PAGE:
Attention deficit hyperactivity disorder (ADHD) can be challenging for a parent or caregiver with a child with this disorder. There are steps, routines, and help for parents and caregivers of children with ADHD to help guide the family toward a productive and healthy life.
Melissa Conrad Stöppler, MD, is a U.S. board-certified Anatomic Pathologist with subspecialty training in the fields of Experimental and Molecular Pathology. Dr. Stöppler's educational background includes a BA with Highest Distinction from the University of Virginia and an MD from the University of North Carolina. She completed residency training in Anatomic Pathology at Georgetown University followed by subspecialty fellowship training in molecular diagnostics and experimental pathology.
Dr. Roxanne Dryden-Edwards is an adult, child, and adolescent psychiatrist. She is a former Chair of the Committee on Developmental Disabilities for the American Psychiatric Association, Assistant Professor of Psychiatry at Johns Hopkins Hospital in Baltimore, Maryland, and Medical Director of the National Center for Children and Families in Bethesda, Maryland.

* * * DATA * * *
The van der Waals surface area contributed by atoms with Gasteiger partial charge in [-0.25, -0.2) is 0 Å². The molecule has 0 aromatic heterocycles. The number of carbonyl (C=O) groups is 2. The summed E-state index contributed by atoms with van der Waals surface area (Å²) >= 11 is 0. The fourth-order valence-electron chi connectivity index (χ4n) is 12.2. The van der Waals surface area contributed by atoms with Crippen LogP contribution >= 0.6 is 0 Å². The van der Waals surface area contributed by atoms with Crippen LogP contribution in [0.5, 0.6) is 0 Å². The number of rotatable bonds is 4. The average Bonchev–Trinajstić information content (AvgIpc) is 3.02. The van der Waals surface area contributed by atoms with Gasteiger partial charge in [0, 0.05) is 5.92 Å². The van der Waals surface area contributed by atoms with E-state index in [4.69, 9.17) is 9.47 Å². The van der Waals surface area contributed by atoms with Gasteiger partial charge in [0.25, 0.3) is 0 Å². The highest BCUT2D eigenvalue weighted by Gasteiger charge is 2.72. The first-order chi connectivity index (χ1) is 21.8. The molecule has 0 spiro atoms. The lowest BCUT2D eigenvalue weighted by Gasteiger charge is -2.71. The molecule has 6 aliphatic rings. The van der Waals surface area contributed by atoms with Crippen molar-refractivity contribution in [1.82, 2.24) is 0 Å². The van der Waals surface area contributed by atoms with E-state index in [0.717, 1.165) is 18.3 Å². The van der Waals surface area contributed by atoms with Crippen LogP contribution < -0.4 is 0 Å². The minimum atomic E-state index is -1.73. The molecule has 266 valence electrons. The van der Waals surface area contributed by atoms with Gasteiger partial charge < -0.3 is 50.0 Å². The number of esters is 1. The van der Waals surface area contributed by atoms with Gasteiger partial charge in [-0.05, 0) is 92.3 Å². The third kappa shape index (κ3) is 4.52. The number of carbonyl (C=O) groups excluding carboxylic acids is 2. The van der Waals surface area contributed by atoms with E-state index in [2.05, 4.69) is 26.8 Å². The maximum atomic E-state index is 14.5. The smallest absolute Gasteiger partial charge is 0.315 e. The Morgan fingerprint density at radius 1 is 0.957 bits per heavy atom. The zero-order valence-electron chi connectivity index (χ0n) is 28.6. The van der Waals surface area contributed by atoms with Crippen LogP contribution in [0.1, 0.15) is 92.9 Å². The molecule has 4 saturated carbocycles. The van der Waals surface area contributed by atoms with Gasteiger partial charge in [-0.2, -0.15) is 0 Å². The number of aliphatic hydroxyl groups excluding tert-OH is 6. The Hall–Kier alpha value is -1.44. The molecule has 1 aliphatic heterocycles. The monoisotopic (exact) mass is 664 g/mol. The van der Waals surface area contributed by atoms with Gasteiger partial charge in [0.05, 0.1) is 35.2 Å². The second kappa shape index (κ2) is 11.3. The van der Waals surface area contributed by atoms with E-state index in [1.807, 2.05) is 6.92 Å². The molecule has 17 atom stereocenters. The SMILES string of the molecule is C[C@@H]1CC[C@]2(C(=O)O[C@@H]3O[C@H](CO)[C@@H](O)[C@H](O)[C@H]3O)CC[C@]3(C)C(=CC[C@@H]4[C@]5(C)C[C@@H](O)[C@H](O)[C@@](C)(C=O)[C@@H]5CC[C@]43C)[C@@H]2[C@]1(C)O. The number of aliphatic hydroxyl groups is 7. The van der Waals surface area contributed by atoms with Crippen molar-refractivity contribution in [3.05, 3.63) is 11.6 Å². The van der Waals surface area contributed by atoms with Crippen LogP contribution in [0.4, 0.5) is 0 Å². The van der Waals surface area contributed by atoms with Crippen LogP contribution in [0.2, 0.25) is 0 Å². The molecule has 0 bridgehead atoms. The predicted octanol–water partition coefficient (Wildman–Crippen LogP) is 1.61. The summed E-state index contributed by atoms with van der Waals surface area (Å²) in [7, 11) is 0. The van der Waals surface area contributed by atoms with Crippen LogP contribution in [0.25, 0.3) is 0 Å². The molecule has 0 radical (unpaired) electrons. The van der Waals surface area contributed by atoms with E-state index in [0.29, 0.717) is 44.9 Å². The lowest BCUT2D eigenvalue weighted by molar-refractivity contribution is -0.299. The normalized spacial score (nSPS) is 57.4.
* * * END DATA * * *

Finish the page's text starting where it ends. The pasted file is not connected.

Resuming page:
ADHD, or attention deficit hyperactivity
disorder, is a behavioral condition
characterized by inattention or difficulty focusing one's attention, impulsiveness, and/or hyperactivity. It has been
estimated that approximately 5% of U.S. children have ADHD, according to
established diagnostic criteria.
We have a 13-year-old with ADHD. Is this something that he might outgrow?
This is a very frequently asked question from families, as well as from the adolescent with ADHD. The teen frequently wishes to "stop taking his medicine" as a sign of independence (or rebellion?), and the families have frequently worked so long and hard with their child that they hope that the problem will now be "outgrown."